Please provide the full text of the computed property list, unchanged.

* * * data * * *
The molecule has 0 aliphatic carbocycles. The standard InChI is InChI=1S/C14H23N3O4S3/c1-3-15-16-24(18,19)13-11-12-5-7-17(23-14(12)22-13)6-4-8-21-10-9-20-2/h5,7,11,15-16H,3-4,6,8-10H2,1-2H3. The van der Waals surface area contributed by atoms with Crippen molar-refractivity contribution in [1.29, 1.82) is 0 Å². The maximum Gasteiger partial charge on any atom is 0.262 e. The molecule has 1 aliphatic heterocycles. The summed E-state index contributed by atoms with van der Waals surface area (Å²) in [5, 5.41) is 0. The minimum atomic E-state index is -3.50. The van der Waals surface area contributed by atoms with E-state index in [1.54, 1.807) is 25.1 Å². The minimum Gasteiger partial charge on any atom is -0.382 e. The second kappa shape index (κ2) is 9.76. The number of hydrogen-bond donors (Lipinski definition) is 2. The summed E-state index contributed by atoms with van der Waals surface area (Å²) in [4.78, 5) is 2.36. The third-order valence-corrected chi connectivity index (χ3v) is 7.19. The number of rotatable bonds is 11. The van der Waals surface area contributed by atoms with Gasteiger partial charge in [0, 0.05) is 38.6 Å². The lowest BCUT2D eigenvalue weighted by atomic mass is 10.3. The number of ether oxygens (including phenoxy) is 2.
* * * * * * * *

The molecule has 0 aliphatic carbocycles. The standard InChI is InChI=1S/C14H23N3O4S3/c1-3-15-16-24(18,19)13-11-12-5-7-17(23-14(12)22-13)6-4-8-21-10-9-20-2/h5,7,11,15-16H,3-4,6,8-10H2,1-2H3. The van der Waals surface area contributed by atoms with Crippen molar-refractivity contribution in [1.29, 1.82) is 0 Å². The maximum Gasteiger partial charge on any atom is 0.262 e. The molecule has 1 aliphatic heterocycles. The summed E-state index contributed by atoms with van der Waals surface area (Å²) in [5, 5.41) is 0. The minimum atomic E-state index is -3.50. The van der Waals surface area contributed by atoms with E-state index in [1.54, 1.807) is 25.1 Å². The minimum Gasteiger partial charge on any atom is -0.382 e. The second kappa shape index (κ2) is 9.76. The number of hydrogen-bond donors (Lipinski definition) is 2. The summed E-state index contributed by atoms with van der Waals surface area (Å²) in [4.78, 5) is 2.36. The third-order valence-corrected chi connectivity index (χ3v) is 7.19. The number of rotatable bonds is 11. The van der Waals surface area contributed by atoms with Gasteiger partial charge in [0, 0.05) is 38.6 Å². The lowest BCUT2D eigenvalue weighted by atomic mass is 10.3. The number of ether oxygens (including phenoxy) is 2.